Make way for the new Ben Folds

Piano rock gets a twist with the latest disc from its main exponent

Claire Joseph

Ben Folds’ success with his trio, Ben Folds Five, would have been enough for many artists.

But Folds continues to prove he’s more than Ben Folds Five.

His solo albums and membership in The Bens ( a band with Ben Kweller and Ben Lee) prove Folds’ success is deserved, and his talents are diverse.

In fact, his abilities are so varied that he recently released a single featuring a Dr. Dre cover.

The single, “Bitches Ain’t Shit,” humorously slows down the Dre lyrics, allowing listeners to actually hear the words of the song guys have coyly blared while their girlfriends listened.

And, regardless of whether you support the lyrics or hate them, it’s amusing to hear Folds take lyrics so clearly written for hip-hop and use them in his piano-playing pop style.

It’s clear Folds and Dre don’t publicly agree on the importance of relationships.

For example, Folds’ latest solo album, “Songs for Silverman,” is lovingly dedicated to his wife and “her ears.”

“Songs for Silverman” uses DualDisc technology to provide a CD on one side of the disc and a DVD on the other.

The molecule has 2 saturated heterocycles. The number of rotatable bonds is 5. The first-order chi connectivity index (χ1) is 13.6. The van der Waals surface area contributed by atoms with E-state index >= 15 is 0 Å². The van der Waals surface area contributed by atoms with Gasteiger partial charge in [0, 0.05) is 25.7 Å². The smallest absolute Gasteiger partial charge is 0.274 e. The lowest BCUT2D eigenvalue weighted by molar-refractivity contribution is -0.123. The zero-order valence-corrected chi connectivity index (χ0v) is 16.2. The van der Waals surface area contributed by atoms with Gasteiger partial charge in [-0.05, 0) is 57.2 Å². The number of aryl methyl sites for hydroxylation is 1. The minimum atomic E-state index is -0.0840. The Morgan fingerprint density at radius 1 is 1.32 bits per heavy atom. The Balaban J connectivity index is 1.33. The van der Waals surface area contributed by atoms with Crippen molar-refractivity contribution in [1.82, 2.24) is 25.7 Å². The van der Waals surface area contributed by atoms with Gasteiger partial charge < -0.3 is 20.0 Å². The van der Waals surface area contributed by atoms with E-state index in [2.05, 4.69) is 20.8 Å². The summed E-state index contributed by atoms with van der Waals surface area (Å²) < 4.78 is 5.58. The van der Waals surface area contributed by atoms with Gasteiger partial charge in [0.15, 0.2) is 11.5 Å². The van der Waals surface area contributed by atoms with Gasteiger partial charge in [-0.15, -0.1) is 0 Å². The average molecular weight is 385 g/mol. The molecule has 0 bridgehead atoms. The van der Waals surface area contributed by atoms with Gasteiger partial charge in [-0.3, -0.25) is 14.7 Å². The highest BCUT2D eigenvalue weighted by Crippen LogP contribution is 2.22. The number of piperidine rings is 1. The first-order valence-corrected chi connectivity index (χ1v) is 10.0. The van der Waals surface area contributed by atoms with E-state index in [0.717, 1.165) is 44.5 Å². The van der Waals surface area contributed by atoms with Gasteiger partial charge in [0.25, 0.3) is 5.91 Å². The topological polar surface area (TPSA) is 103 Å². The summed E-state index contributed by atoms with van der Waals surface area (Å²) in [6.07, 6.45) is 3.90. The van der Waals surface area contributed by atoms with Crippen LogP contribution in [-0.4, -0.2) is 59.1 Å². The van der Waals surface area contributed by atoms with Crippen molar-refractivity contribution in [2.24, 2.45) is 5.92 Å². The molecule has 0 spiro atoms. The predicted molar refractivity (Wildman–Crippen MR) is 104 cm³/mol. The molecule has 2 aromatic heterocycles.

The DVD side contains footage of an interview with Folds in which he talks about making the CD.

After listening to the album, you can flip it over and watch the DVD, learning more about the songs and the artist who created them.

But the DVD is short and, standing alone, would not provide a reason to buy the disc.

Fortunately for Folds, the CD side of “Songs for Silverman” supplies fans with reason enough.

Folds accurately depicts the world as hard and hypocritical; yet he doesn’t give up hope.

“Bastard,” the opening song on the album, criticizes children who can’t wait to grow up. They live in a mixed-up society in which pretending you know or care about problems is more important than whether you actually do, the song explains.

Folds sings, “Kids today are getting old too fast Ö they get nostalgic about the last 10 years/ Before the last 10 years have passed.”

He sings about children again in “Gracie,” a gentle song dedicated to his daughter.

“And I would never try to make you be/ Anything you didn’t really want to be/ Gracie girl,” Folds promises.

“Gracie” doesn’t sound much like “Landed,” the loud song Folds professes in his DVD to be the “first single” on “Songs for Silverman,” or much like the rougher singles of his past. Folds’ allusion to someone real gives the song a tender

feel and shows he has been influenced not only by Dr. Dre but also Eminem’s “Mockingbird,” another ode to a daughter.

The songs, which are different stylistically and lyrically, give depth to Folds’ “Songs for Silverman.”

Like with Folds’ latest disc, or with life, there are two sides to everything.